Dear Sri Lanka,
By Dilshani Palugaswewa
After almost two years of not attending school, when they finally got to pick up their books and bags to make it into a classroom, they were met with an entirely preventable tragedy that only survived their belongings.
What’s sad is that when other parts of the country are experiencing rapid development with buildings like sky-high lotuses that serve as nothing more than a white elephant to our economy, new leisure centres that perhaps shouldn’t fall under the priority list, more roads and highways over enough roads and highways, more jogging tracks, gymnasiums and a long list of other ‘important projects’ in the pipeline, places in dire need of development, fall through the cracks until the worst happens.
The unfortunate incident in Kinniya has brought to light yet again the fate of the public when incompetent people have only their own agendas to serve when given important roles they don’t deserve.
To think that because there still isn’t a bridge or another solution to facilitate the movement of the people in the area from one side of the Kurinchenkerni Lagoon to the other, they were forced to resort to the only mode of transport – an under-maintained ferry which ultimately capsized in its waters with irreversible damage to the lives of many.
Condolences poured in from all over the country, including the Parliament, but what good are these empty words of sympathy if they had all the power to follow through to ensure that the people of this area were afforded a safe mode of transport long before such a tragedy occurred and still did nothing.
Passing the ball really doesn’t cut it when this issue was red flagged before. Proper coordination with lower levels of Government institutions and appointing officials fit for such decision-making jobs could have made a world of difference because they sure wouldn’t be endangering others by giving permits to provide such a service when experts had already refused the same request of operation, on the basis of it being unsafe. Plus, if the Road Development Authority already had plans to introduce a ferry service of their own with all safety measures, why did the Chairman of the Kinniya Urban Council feel the need to beat them to it and grant permission to a businessman for unsafe services, when he wasn’t even authorised to give such permission in the first place?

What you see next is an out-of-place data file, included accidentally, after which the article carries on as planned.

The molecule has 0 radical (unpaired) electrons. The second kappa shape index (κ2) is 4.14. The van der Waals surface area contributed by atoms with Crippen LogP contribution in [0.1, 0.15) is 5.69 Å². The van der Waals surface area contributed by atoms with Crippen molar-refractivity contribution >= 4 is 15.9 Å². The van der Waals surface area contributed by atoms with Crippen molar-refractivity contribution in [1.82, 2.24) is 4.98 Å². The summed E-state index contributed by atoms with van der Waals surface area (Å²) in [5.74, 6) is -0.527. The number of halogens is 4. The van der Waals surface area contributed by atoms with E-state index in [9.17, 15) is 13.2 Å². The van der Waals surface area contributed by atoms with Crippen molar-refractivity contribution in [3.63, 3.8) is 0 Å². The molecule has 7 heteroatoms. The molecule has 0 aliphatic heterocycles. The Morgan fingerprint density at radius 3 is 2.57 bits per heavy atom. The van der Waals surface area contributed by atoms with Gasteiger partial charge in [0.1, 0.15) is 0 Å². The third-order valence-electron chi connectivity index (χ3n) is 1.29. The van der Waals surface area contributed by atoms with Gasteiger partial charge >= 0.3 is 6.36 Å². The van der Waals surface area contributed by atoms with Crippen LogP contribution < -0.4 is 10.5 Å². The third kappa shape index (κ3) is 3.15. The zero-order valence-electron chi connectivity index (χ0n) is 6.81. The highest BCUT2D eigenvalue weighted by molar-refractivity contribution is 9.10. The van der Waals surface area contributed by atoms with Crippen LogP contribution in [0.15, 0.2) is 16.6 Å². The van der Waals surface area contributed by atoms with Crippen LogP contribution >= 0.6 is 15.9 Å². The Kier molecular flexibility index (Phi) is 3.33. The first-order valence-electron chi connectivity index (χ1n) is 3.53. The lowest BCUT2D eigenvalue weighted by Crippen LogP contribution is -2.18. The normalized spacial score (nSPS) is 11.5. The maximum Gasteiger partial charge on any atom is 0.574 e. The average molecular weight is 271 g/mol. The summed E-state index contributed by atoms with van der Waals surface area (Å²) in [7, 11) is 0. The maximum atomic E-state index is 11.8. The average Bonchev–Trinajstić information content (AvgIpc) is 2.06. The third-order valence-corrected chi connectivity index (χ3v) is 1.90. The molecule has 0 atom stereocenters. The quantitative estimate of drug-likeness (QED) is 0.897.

Apart from monitoring its operation, the least they could have done when commencing this ride is ensuring that operators of the service put the safety of their passengers first – either by giving them lifesaving skills in case of an accident like this or by having the bare minimum requirement arranged for this kind of service such as life jackets for everyone on board.
As for Ministers taking to Twitter to address the issue and offer condolences, a little reminder to them – these families don’t use social media and what they need is not the heartfelt words that a PR team construct and approve for posting on these platforms but rather meaningful action taken from here on out to guarantee that such incidents don’t occur ever again. And taking care of other areas they need assistance with before another kind of catastrophic event occurs, perhaps might be more valuable of a message than trying to depict a picture of unity through limited characters on a social media platform.
Bridging the gap does not just mean building bridges on exorbitant budgets in cities already equipped with necessary facilities for further advancement, but also assuring that the underdeveloped areas in the island are developed at least to the point where people are not put in the position of losing their lives out of no fault of their own. Especially, not when all they are trying to do is getting about their usual day and because people in power could care less about their needs and more about their own wants.
Instructing relevant authorities in the aftermath to build a bridge in record time now, means the same decision could have been taken before and it didn’t.
Bridged the wrong gap